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    Mine is absolute last ditch resort - rarely used but - it is the large version and what I did find carrying large was, it was a bit easier to arrange things for a better draw. Slow of course but - seemed to me bigger was better.

    Probably look like a darned ballet dancer wearing it tho - maxi-bulge can we say LOL! Well, feels that way - daresay in fact not that bad.
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    Senior Member Array Rugerman's Avatar
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    Holsters of that type only work with very small guns. Or with very very big pants. I have a pager pal holster that fits in the same area that works good with a little gun but other than that it causes way to big of a bulge.
    George Washington: "A free people ought to be armed."

  8. #7
    Member Array badgerw's Avatar
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    SC and body contours

    I find that (like most holsters) my body shape has a big impact on the utility and comfort of the SmartCarry.

    I'm 5'8" tall and weigh a bit over 200 pounds. In the last two years I gained about 30 pounds and have a bit of a belly now. My gut laps over my belt just a bit in the front.

    Consequently the space between the crotch of my pants and my belt is pretty short. My PocketLite just fits in the available space. I don't think I can carry anything bigger in this sort of rig. If I lost the dunlap in the front, I could wear my trousers higher in the front. Wearing my trousers higher in front = greater distance crotch <-> belt = more room for my hand.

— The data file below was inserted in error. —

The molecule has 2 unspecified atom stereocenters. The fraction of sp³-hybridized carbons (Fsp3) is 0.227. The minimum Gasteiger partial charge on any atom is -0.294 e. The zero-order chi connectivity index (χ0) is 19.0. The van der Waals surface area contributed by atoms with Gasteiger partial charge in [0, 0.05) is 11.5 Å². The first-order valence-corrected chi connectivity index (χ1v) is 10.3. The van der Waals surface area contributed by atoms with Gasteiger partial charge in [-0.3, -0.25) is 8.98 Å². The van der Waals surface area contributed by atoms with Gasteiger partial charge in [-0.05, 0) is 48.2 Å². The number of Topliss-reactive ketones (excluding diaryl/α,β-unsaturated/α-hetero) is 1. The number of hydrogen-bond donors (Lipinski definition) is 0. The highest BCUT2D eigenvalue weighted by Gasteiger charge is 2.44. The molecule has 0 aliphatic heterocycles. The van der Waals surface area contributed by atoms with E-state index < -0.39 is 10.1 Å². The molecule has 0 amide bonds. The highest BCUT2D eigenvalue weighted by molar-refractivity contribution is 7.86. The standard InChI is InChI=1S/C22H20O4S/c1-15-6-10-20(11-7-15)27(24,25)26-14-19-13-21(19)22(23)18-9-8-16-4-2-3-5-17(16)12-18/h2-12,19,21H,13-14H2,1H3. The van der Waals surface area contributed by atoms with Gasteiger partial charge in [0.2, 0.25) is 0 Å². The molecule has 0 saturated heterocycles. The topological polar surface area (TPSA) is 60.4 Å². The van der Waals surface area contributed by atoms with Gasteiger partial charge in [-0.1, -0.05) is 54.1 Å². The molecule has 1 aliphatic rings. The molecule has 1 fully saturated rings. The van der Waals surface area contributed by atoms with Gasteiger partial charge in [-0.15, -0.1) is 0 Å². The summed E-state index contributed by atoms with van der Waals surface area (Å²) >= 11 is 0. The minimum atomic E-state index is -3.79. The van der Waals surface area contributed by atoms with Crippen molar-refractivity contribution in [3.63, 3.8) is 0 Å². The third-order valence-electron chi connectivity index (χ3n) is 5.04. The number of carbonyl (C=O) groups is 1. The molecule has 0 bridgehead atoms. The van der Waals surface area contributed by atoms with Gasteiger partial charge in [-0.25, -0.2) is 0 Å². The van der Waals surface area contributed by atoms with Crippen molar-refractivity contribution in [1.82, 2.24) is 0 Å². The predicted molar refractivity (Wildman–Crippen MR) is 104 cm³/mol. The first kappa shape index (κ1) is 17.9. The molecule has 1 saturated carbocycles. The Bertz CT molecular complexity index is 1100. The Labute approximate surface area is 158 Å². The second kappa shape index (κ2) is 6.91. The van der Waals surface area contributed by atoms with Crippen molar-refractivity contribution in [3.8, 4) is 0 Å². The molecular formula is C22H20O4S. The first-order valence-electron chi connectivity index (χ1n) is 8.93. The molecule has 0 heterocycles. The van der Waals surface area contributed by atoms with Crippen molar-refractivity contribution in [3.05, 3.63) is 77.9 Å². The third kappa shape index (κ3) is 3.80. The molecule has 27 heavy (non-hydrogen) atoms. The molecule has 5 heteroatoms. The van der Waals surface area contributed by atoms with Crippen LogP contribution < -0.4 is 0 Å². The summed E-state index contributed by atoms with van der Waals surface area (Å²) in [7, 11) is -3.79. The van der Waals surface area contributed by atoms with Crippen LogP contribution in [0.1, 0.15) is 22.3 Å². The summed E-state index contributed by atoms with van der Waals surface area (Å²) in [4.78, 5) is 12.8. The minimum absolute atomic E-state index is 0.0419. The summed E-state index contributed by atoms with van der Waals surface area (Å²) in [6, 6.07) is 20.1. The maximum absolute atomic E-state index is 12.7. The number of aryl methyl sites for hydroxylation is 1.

I chose the PocketLite / SmartCarry combo for my backup gun. My primary is a Kimber Ultra Carry in a Tucker "Answer" at about 3:30.

    I'm seriously rethinking this combo, given the slowness/uncertainty of the draw.

    Another downside is that I like to carry a Spyderco folder clipped inside my waistband on each side of my belt buckle (call it 11 and 1 o'clock). The folder seriously interferes with my draw and blocks any sort of weak-hand access. A weak-hand draw with this rig is extremely difficult without the folder in the draw path.

    YMMV.

    Bill
    Last edited by badgerw; April 14th, 2006 at 10:30 AM.

  9. #8
    VIP Member Array JimmyC4's Avatar
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    I find the SmartCarry method to work great with my Glock 26 plus an extra mag. My daily wear is pleated Dockers, so that aids with concealment. While I have other holsters that I use in the winter, for summer, I find that SmartCarry is the best option regardless of what I choose to wear.

    Completing the draw is not fast, but it's much better than not being armed!

  10. #9
    New Member Array 1814militiamanrob's Avatar